I think the environmental movement has failed in that it's used the stick too much; it's used the apocalyptic tone too much; it hasn't sold the positive aspects of being environmentally concerned and trying to pull us out.
Digital photography and Photoshop have made it very easy for people to take pictures. It's a medium that allows a lot of mediocre stuff to get through.
I can go into the wilderness and not see anyone for days and experience a kind of space that hasn't changed for tens of thousands of years. Having that experience was necessary to my perception of how photography can look at the changes humanity has brought about in the landscape. My work does become a kind of lament.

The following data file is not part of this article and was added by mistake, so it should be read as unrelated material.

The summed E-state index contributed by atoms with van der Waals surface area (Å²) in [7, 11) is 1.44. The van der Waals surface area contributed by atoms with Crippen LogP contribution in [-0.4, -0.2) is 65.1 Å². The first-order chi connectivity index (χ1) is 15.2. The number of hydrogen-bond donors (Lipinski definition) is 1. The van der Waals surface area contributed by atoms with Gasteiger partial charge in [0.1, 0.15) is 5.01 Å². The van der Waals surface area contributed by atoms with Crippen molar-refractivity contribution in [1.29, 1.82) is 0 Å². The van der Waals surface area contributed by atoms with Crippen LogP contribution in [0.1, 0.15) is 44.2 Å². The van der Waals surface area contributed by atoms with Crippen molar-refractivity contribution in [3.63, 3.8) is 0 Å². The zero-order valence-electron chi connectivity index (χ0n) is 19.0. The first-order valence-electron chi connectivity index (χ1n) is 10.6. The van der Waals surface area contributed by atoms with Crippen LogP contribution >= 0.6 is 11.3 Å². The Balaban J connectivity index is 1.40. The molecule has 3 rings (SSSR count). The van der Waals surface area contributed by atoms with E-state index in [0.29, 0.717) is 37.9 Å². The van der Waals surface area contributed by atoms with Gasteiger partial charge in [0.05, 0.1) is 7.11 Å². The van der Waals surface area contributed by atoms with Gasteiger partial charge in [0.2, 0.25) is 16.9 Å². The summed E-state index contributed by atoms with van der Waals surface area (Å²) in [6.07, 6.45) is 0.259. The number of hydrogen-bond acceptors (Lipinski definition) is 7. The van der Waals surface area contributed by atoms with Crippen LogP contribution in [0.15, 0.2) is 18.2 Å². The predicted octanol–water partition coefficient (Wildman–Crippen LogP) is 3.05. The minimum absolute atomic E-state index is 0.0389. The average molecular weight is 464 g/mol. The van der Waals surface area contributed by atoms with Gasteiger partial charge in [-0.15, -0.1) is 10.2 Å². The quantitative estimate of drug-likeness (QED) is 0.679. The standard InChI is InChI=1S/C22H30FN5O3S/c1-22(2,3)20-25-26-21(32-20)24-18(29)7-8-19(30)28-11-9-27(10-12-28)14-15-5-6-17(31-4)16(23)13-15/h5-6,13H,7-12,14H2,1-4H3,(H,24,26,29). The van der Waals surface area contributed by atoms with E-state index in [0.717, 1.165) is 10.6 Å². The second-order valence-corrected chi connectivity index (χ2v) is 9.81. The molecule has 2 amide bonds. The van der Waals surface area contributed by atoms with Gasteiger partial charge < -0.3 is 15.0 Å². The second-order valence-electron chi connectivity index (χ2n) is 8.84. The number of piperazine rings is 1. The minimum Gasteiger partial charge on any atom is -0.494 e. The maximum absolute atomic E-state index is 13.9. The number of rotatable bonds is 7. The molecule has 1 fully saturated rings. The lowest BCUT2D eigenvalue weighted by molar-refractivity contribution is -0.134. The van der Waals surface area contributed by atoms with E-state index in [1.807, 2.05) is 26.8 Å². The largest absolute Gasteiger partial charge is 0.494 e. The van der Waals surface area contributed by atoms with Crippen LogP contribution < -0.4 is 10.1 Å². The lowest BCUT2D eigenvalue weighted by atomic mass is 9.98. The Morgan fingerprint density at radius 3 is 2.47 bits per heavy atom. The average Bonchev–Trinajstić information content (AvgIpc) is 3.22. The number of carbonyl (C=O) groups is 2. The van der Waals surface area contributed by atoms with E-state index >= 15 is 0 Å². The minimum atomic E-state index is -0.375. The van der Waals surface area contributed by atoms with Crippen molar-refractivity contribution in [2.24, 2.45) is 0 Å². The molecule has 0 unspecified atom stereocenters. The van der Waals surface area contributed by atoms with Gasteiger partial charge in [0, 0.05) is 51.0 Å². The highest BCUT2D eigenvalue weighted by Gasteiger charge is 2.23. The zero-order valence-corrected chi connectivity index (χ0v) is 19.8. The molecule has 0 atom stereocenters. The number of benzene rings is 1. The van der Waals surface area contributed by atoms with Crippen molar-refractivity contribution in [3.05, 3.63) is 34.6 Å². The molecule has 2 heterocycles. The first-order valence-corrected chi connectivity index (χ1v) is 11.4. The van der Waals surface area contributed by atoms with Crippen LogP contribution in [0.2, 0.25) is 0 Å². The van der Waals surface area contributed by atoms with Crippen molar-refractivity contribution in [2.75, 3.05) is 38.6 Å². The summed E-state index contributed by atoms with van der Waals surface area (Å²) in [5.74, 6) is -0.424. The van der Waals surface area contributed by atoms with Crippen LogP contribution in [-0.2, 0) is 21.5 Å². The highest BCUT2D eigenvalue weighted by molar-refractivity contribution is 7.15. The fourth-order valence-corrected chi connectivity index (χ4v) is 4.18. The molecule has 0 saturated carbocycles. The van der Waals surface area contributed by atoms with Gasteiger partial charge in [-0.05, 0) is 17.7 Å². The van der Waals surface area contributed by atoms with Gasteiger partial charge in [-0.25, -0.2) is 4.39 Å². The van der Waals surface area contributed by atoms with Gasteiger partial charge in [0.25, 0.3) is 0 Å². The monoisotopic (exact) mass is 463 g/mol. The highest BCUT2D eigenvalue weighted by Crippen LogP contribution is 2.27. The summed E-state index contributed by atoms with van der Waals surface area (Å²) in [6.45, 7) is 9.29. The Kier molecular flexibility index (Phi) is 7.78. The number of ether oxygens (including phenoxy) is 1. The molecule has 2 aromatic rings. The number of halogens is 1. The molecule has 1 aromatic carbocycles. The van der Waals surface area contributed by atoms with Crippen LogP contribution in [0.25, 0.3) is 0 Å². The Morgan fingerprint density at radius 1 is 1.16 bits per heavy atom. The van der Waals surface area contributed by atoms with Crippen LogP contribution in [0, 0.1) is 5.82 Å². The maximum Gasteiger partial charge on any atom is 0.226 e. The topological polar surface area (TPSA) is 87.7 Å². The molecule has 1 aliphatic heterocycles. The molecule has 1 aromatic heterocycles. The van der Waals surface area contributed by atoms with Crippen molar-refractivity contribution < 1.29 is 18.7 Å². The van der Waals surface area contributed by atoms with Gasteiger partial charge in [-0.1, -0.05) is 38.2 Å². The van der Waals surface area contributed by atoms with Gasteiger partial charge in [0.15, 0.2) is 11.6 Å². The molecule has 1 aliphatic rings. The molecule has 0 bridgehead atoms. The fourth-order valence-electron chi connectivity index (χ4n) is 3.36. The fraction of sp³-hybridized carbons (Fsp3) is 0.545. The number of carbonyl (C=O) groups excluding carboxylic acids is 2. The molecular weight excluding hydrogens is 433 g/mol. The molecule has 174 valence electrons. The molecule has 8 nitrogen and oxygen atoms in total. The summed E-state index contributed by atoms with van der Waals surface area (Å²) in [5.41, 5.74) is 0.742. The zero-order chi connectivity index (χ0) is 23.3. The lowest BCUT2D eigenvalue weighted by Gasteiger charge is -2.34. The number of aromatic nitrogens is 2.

Like all animals, human beings have always taken what they want from nature. But we are the rogue species. We are unique in our ability to use resources on a scale and at a speed that our fellow species can't.
The bigger question is how does a rogue species called humans - whose population just blew through the seven billion mark on it's way to nine billion members - manage to survive the next century on a planet with finite resources, without destroying its delicate balance in the process.
I'm working in this very complex set of issues having to do with who we are as a species and how much we can do to the Earth before it starts to buckle under. My work can easily read as an indictment, but I don't see it as that simple a problem.
Water, like many other resources, is harvested, transported and used throughout all aspects of society. Unlike other resources, water is critical to the survival of all forms of life. The underlying question that sits at the core of my exploration is to what degree can we shape water before it begins to shape us.